Technology Trending: Water leak detection, all season batteries, optoelectronic sensors

Technology Trending: Water leak detection, all season batteries, optoelectronic sensors
Kyusang Lee in the Thin-Film Device Lab. Image: University of Virginia School of Engineering and Applied Science

Innovative water leak detection techniques, Li-ion batteries with anti-freeze electrolyte and next gen optoelectronics under investigation are on this week’s technology radar.

Novel water leak detection

By 2030 Britain’s water industry is required to reduce leakage by 1 billion l/day to ensure future water supplies, which in turn requires a step change in innovation in current leak detection tools.

Two new projects are set to tackle this issue with funding from Britain’s water regulator Ofwat’s innovation ‘Water Breakthrough Challenge’ fund.

Severn Trent Water is leading an initiative to use fibre optic cables adjacent to water mains as leak sensors. While the concept, which uses unused optical fibre strands, aka ‘dark fibre’, has already been demonstrated, the next phase is focussed on proving it at scale as well as building industry confidence to bring the technology to market.

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SES Water is investigating a complementarity approach, with what it has named a ‘universal access point for water’. Part of tackling leakage is an accurate understanding of the condition of the water mains and the ability to carry out inspections and repairs without the need for expensive and disruptive excavations. The project is aimed to design such a universal access point with a standardised entry for use for inserting cameras, leak location arrays, repair solutions, autonomous robotic solutions or a host of other devices.

“We’re really excited to be developing the universal access point, which will enable water companies to reduce water leakage and manage their current buried asset base far more effectively,” says Jeremy Heath, Innovation Manager at SES Water.

An EV battery for all seasons

As electric vehicles (EVs) have become more widespread drivers have increasingly observed a drop in performance in the winter, as have other users of electronic devices with lithium-ion batteries such as cameras.

The issue is attributable to the electrolyte starting to freeze in sub-zero temperatures. But this may soon be a thing of the past with the development by a team of scientists from the US Department of Energy’s Argonne and Lawrence Berkeley national laboratories of what is effectively an anti-freeze electrolyte with fluorine.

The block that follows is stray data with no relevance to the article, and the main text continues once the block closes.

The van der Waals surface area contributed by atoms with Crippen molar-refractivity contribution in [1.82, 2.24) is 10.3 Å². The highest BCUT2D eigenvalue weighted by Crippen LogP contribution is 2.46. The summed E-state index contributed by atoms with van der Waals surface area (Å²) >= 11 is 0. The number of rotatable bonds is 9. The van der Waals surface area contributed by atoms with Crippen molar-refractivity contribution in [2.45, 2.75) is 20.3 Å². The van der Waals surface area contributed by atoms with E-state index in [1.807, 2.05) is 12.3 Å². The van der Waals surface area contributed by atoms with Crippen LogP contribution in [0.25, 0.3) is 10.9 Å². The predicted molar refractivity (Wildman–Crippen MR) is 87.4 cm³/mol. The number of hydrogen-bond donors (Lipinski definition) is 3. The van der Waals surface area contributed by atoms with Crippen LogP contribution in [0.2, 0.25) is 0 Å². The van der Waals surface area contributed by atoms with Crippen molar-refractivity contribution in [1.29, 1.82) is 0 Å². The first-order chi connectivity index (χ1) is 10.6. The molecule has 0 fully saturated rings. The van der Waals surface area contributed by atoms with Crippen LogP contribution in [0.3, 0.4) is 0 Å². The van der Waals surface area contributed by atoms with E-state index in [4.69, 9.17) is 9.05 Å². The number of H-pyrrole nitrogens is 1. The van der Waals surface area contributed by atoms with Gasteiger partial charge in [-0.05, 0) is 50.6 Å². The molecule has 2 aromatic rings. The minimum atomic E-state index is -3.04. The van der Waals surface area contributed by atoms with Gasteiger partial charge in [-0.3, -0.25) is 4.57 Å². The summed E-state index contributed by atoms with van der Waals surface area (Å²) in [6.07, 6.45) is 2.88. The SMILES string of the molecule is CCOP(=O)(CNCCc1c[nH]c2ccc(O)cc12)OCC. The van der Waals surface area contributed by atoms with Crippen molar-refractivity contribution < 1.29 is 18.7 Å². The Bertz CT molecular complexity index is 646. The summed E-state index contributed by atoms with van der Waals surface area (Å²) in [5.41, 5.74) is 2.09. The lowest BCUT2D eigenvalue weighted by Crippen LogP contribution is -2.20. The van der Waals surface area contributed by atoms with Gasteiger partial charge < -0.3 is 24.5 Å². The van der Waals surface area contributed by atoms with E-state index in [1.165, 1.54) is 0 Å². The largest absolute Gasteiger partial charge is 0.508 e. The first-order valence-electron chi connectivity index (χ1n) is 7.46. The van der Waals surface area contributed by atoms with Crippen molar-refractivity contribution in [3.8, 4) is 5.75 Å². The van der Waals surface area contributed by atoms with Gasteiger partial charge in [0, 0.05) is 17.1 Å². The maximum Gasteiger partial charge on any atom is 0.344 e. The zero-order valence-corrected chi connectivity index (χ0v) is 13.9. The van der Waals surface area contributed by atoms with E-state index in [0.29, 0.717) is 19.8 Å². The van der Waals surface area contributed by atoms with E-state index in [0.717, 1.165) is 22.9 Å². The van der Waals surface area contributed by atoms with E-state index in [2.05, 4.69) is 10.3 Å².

In testing with laboratory cells, the team’s fluorinated electrolyte retained stable energy storage capacity for 400 charge-discharge cycles at -20oC. Even at that sub-zero temperature, the capacity was equivalent to that of a cell with a conventional carbonate-based electrolyte at room temperature.

The team also determined at the atomic scale why their electrolyte composition worked so well, depending on the position of the fluorine atoms within the molecules in the electrolyte transporting lithium ions and the number of those atoms.

The researchers anticipate that the anti-freeze electrolyte shows promise of working not only for batteries in EVs, but also in energy storage for electric grids as well as for consumer electronic devices.

Next-gen optoelectronics in prospect

Optoelectronic devices – that convert light into energy – are widely used in applications from solar PV panels to TV screens and smartphone displays.

These rely on semiconductor materials to operate but expanding the current capabilities of optoelectronics with improved performance and new functionalities lies in finding new non-silicon semiconductors.

Kyusang Lee, an assistant professor of electrical and computer engineering and materials science and engineering at the University of Virginia School of Engineering and Applied Science, has been investigating such new systems with a ‘mixed-dimensional heterostructure’ approach involving the joining together of 2D and 3D semiconductor materials.

A material system engineered this way has the potential to efficiently detect a wide range of frequencies on the electromagnetic spectrum, including ultraviolet, visible and infrared light. But before tapping that potential, more understanding is needed on the optical and electronic properties of the heterostructure, specifically how electrical charges and energy move across the 2D-3D junction through a ‘hybrid charge transfer exciton’.

Now with funding from the US Air Force, Lee aims to describe the quantum (atomic level) physics of his proposed heterojunctions. Then mixed-dimensional heterostructures would be fabricated to validate the model predictions.

Eventually, the aim is to enable the learnings to be applied to design a wide array of optoelectronic sensing technologies.

While the technology is clearly of potential interest for military applications, another potential one could be to improve the efficiency of PV panels to operate in non-sunny conditions and possibly even at night.